Steeleye Span

29th. April 2006, The Cresset, Peterborough

A review by Dave Ferguson.

The last time I saw Steeleye Span was on the Rocket Cottage tour back in the seventies. Like many old fans I went away, listened to other things and then noticed a couple of years ago that the band was still a going concern. Could they still cut it as a live act? Not only that: who would be there to listen? What would a Steeleye audience look like in 2006? Well they all seemed older than us, but then they were probably thinking we seemed older than them. Where did the years go? And where did the bloke in front of us find that cheese cloth shirt? Did he have a retro-look supplier or had it been in the ice-box of his fridge since 1975. On the whole it was a sedate audience who clapped after each song, but were not about to storm the stage or dance a jig in the aisles. Were we that laid back in 1977? I don’t know; I was watching from the balcony of the Manchester Free Trade Hall, which was all I could afford; I don’t know what a Steeleye mosh pit was like in those days.

Maddy came out wearing a splendid looking multi-coloured jesters coat, but the stage was small, and her dancing had to be confined more or less to one spot, to jiggles rather than jigs. But she still has great physical presence. At her best she inhabits the songs being sprightly or sombre as the mood demands. However, especially during the first set that best was very infrequently seen. There was something lack lustre about the performance and during the interval Dave who was sitting next to me wondered if they were saving themselves for the second half, while Peter reckoned that if things had been up to standard ‘Seagull’ should have caught the audience up in its energy. The set finished with ‘Van Dieman’s Land’, a recent song that already feels like an old standard.

When the second half began Maddy announced that she had had a port and gin in the interval and this may have had the desired effect because from there on things perked up.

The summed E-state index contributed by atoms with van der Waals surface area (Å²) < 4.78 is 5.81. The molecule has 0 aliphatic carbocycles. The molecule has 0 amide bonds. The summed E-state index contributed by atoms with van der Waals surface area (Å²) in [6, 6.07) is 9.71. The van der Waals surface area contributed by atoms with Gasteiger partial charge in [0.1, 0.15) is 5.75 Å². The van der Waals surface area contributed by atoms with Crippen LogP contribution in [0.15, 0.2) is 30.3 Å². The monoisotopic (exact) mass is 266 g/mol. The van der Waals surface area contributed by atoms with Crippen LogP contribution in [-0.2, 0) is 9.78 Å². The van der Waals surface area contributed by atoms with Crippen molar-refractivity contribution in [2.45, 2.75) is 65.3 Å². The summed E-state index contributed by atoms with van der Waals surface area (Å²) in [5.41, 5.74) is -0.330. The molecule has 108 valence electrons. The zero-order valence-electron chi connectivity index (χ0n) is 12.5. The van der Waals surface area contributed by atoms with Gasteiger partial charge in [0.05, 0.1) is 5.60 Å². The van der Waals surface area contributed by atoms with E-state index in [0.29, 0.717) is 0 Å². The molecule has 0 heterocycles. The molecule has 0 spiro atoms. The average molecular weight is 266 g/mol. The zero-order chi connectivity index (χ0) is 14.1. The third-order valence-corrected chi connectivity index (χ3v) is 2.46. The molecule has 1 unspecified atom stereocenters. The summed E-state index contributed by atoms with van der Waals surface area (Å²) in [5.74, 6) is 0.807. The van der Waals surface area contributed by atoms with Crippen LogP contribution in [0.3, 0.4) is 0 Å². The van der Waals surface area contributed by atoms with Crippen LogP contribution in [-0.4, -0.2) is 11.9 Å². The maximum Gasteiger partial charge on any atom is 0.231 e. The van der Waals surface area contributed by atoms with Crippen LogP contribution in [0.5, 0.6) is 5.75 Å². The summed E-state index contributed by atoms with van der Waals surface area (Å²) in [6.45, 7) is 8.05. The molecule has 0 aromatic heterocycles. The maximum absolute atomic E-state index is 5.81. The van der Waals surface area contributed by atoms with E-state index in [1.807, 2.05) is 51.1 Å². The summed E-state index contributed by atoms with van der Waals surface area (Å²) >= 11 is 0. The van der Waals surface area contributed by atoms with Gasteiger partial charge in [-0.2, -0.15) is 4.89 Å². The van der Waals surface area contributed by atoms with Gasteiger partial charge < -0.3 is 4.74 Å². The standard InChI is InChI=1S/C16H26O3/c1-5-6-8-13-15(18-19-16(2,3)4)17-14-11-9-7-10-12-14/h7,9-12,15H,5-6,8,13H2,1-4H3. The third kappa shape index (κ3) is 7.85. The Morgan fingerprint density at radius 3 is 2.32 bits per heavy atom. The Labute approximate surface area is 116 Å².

The material can be conveniently divided into old, new, borrowed and blue (and riddles). All the traditional stuff is old of course and borrowed. But some is also old in terms of Steeleye’s own career. For example ‘Saucy Sailor’ which opened the second set or ‘that song about the hat’ - the inevitable encore - and a wonderfully energetic rendering of the Padstow May Song. I could have done with a few more of these familiar songs, but I have to recognize that in order to continue as a creative force the band need to bring in new material. Borrowings included a couple of numbers associated with the ‘other’ folk rock band Fairport Convention. Bonny Black Hare was basically the same as the Fairport version, and whether you prefer Prior or Swarb on vocals is largely a matter of taste. Tam Lin in Steeleye’s hands was so different that it really constitutes a different song. Blue songs included the usual tales of girls, always maidens, being impregnated by blokes (always gentry). One gets the impression that in Olde England it just never happened that some old slapper got knocked up by a pleb; or if it did happen no one thought it was worth a song. There was also the ‘three in a bed’ chorus to Seagull, though Peter tells me that this is really about shove ha’penny.